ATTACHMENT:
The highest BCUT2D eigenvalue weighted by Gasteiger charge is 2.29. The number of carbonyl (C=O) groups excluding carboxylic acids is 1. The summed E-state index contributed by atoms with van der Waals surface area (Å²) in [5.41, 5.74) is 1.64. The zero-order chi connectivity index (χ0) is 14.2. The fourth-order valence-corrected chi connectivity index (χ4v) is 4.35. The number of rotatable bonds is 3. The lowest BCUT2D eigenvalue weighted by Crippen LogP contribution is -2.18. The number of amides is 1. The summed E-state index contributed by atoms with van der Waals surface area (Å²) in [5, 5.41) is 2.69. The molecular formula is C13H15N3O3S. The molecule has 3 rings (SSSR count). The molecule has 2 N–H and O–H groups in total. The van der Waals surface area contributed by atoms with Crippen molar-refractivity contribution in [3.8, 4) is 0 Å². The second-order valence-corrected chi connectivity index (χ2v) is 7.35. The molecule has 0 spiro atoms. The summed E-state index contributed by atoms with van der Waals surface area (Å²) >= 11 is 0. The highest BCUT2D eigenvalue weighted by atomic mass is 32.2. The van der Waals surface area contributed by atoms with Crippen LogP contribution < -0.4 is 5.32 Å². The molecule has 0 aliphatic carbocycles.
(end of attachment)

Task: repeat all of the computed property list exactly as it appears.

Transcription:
The highest BCUT2D eigenvalue weighted by Gasteiger charge is 2.29. The number of carbonyl (C=O) groups excluding carboxylic acids is 1. The summed E-state index contributed by atoms with van der Waals surface area (Å²) in [5.41, 5.74) is 1.64. The zero-order chi connectivity index (χ0) is 14.2. The fourth-order valence-corrected chi connectivity index (χ4v) is 4.35. The number of rotatable bonds is 3. The lowest BCUT2D eigenvalue weighted by Crippen LogP contribution is -2.18. The number of amides is 1. The summed E-state index contributed by atoms with van der Waals surface area (Å²) in [5, 5.41) is 2.69. The molecular formula is C13H15N3O3S. The molecule has 3 rings (SSSR count). The molecule has 2 N–H and O–H groups in total. The van der Waals surface area contributed by atoms with Crippen molar-refractivity contribution in [3.8, 4) is 0 Å². The second-order valence-corrected chi connectivity index (χ2v) is 7.35. The molecule has 0 spiro atoms. The summed E-state index contributed by atoms with van der Waals surface area (Å²) >= 11 is 0. The highest BCUT2D eigenvalue weighted by atomic mass is 32.2. The van der Waals surface area contributed by atoms with Crippen LogP contribution < -0.4 is 5.32 Å². The molecule has 0 aliphatic carbocycles.